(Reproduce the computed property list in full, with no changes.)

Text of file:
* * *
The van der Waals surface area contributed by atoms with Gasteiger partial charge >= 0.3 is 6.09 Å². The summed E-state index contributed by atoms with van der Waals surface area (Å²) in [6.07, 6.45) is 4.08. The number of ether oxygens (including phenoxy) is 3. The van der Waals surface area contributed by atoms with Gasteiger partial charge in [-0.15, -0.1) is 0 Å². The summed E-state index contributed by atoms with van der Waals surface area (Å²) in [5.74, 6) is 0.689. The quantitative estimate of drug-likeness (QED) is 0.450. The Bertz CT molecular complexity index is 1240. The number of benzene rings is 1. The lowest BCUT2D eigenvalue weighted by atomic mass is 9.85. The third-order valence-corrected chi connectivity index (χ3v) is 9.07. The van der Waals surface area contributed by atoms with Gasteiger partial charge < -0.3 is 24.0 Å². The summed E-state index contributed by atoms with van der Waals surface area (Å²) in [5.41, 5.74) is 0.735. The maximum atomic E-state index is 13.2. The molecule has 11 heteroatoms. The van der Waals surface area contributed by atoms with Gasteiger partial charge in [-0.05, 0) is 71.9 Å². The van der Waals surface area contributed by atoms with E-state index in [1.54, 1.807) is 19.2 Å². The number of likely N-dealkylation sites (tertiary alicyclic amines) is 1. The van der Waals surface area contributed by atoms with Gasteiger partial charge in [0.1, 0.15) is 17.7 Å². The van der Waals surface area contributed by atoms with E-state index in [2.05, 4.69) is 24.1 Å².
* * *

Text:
The van der Waals surface area contributed by atoms with Gasteiger partial charge >= 0.3 is 6.09 Å². The summed E-state index contributed by atoms with van der Waals surface area (Å²) in [6.07, 6.45) is 4.08. The number of ether oxygens (including phenoxy) is 3. The van der Waals surface area contributed by atoms with Gasteiger partial charge in [-0.15, -0.1) is 0 Å². The summed E-state index contributed by atoms with van der Waals surface area (Å²) in [5.74, 6) is 0.689. The quantitative estimate of drug-likeness (QED) is 0.450. The Bertz CT molecular complexity index is 1240. The number of benzene rings is 1. The lowest BCUT2D eigenvalue weighted by atomic mass is 9.85. The third-order valence-corrected chi connectivity index (χ3v) is 9.07. The van der Waals surface area contributed by atoms with Gasteiger partial charge < -0.3 is 24.0 Å². The summed E-state index contributed by atoms with van der Waals surface area (Å²) in [5.41, 5.74) is 0.735. The maximum atomic E-state index is 13.2. The molecule has 11 heteroatoms. The van der Waals surface area contributed by atoms with Gasteiger partial charge in [-0.05, 0) is 71.9 Å². The van der Waals surface area contributed by atoms with E-state index in [1.54, 1.807) is 19.2 Å². The number of likely N-dealkylation sites (tertiary alicyclic amines) is 1. The van der Waals surface area contributed by atoms with Gasteiger partial charge in [0.1, 0.15) is 17.7 Å². The van der Waals surface area contributed by atoms with E-state index in [2.05, 4.69) is 24.1 Å².